Last week Samsung launched the Galaxy S21 smartphone, and with it confirmed that it would be following Apple’s example and doesn’t include a charging brick in the box. The explanation given is that because so many people already have charging bricks, giving them away to everyone is wasteful and bad for the environment.
That’s all well and good, even if it’s obvious there are clear financial incentives to stop giving charging bricks away. But it does bring up a serious problem where fast charging is concerned. Sure. you may have a charging brick at home, but what happens if it’s not compatible with your new phone?
Charging bricks use USB connections, which are universally compatible, but that doesn’t mean they’re all created equal. While a phone can draw power from any random USB charger, there are limits to how fast it will recharge. Different chargers have different maximum speeds, and phone makers do fast charging in different ways.
The case for a universal fast charging standard
So, if phone makers are going to start skipping the complimentary charging brick, and force people to buy it separately or rely on something they already have, they need to cut it out and get fully on board with a universal fast charging standard.
The good news is that one already exists, in the form of USB Power Delivery (USB-PD). The standard was developed by the non-profit USB Implementer’s Forum, offers up to 100W speeds, and has already been adopted by a lot of big-name phone makers to varying degrees.
Apple’s iPhones run on USB-PD fast charging, and back in 2019 Google made it compulsory for any phone running Android 10 or above to support it as well.
Unfortunately, supporting something isn’t the same as promoting it, and many phone makers still use their own proprietary fast charging systems. OnePlus is a great example of this, and while OnePlus phones can fast charge with a USB-PD compliant charger, it isn’t nearly as fast as the company’s own Warp Charge technology. Likewise, OnePlus’s charging blocks do not support USB-PD at all, and will only recharge other phones at basic speeds.
It’s about time phone makers cut this out. We’re heading into an age where charging bricks are about to become as interchangeable as the cables you’ll plug into them. So using a crappy old charger that takes several hours to recharge your phone isn’t going to cut it anymore.
After all, it’s not a good look if someone buys a phone based on the promise of fast recharging time and discovers the charging brick they have doesn’t even come close to offering it.
Competing standards means more e-waste
Of course there’s a solution! Buy a charger from your phone maker, so that you get the best charging speeds and they get to reap the rewards of selling you the charger they used to give you for free. But, naturally, there are a few holes there.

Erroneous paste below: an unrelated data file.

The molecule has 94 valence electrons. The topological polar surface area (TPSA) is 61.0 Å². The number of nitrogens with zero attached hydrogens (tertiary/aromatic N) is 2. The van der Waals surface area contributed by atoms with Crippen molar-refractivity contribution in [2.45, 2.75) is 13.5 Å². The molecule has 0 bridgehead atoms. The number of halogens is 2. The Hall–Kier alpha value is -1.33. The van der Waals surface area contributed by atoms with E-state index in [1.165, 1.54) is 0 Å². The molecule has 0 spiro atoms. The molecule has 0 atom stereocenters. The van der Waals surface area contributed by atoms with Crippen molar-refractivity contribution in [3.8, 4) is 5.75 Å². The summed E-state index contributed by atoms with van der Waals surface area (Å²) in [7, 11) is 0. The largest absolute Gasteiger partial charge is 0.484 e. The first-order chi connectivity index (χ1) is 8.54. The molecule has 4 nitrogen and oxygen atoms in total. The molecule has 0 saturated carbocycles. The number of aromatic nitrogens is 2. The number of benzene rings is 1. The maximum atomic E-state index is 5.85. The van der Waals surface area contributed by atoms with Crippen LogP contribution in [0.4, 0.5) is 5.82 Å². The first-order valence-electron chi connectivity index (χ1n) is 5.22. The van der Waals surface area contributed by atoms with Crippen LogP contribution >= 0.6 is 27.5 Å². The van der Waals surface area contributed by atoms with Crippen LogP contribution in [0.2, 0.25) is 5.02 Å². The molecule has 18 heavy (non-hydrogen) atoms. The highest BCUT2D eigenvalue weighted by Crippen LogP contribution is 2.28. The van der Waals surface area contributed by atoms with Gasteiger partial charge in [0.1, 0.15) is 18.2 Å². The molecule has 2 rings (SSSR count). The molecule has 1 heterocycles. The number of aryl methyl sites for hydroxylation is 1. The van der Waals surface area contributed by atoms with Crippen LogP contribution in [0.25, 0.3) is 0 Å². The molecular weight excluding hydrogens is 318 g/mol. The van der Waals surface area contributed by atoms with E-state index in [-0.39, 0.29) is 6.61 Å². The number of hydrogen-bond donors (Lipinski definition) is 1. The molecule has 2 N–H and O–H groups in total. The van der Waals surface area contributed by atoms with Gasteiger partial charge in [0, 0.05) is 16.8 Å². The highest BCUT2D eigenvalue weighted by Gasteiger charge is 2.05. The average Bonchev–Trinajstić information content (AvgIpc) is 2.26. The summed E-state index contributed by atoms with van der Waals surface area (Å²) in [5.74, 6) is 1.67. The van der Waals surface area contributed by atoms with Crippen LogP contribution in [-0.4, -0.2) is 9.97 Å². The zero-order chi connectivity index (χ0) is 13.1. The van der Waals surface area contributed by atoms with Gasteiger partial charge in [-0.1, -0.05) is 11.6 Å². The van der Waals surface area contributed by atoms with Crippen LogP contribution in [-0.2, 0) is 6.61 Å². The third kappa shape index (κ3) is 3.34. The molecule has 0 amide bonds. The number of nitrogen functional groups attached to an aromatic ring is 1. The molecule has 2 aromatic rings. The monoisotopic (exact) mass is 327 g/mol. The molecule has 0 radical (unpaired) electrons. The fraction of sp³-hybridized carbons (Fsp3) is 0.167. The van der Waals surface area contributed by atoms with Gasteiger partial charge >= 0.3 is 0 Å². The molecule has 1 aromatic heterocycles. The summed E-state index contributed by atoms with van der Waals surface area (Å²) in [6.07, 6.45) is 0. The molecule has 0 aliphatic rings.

Not everyone sticks with the same brand every time they buy a phone, so picking up a new phone could also mean picking up a brand new charger. Not only does that cost more, it doesn’t deal with the issue of e-waste. There’s still a perfectly good old charger, whose only crime is not supporting Super Mega Charge 55, going to waste.
If you’re the kind of person that only ever buys Samsung, or Apple, or another brand, that’s not going to seem like a big deal. Because you can keep using the same old brick without having to worry about anything until they ramp up the speed again.
But if you’re a brand-agnostic type who shops for the phone rather than the logo, it means you can’t futureproof your purchase. Because why buy a proprietary 65W charger if your phone only supports 30W and there’s no guarantee it will even work with your next device?
That’s where the universal fast charging standard comes in. You buy one 100W charger and it can follow you from phone to phone, ensuring that they’re getting the fastest possible charging speeds. You’d only need to buy a new charger if yours broke, or if an updated standard means phones are now able to charge even faster. But since 100W is pretty damn fast, that wouldn’t be an issue for quite some time.
It also means that charging accessories, like battery packs or car chargers, could be offering the same speeds as your wall outlet. Wouldn’t that be nice?
It’s not a long-distance fantasy
The best part is that this standard isn’t hypothetical, it already exists in the form of USB-PD. It’s just not clear why phone makers haven’t been embraced it. After all, why bother developing your own fast charging system if someone else has done it for you, and made it available royalty free?
Clearly there’s still enough money to be made with proprietary tech. After all, if every charger offers the same charging speeds, it becomes possible to shop around for the best deal. So why spend $50 on a 45W Samsung-branded fast charger if Anker sells a slimmed down version for $38?
I’m just hoping more companies see the light, and figure out USB-PD is the way forward. At the very least it lets them off the hook for developing (and paying for) new fast charging technologies.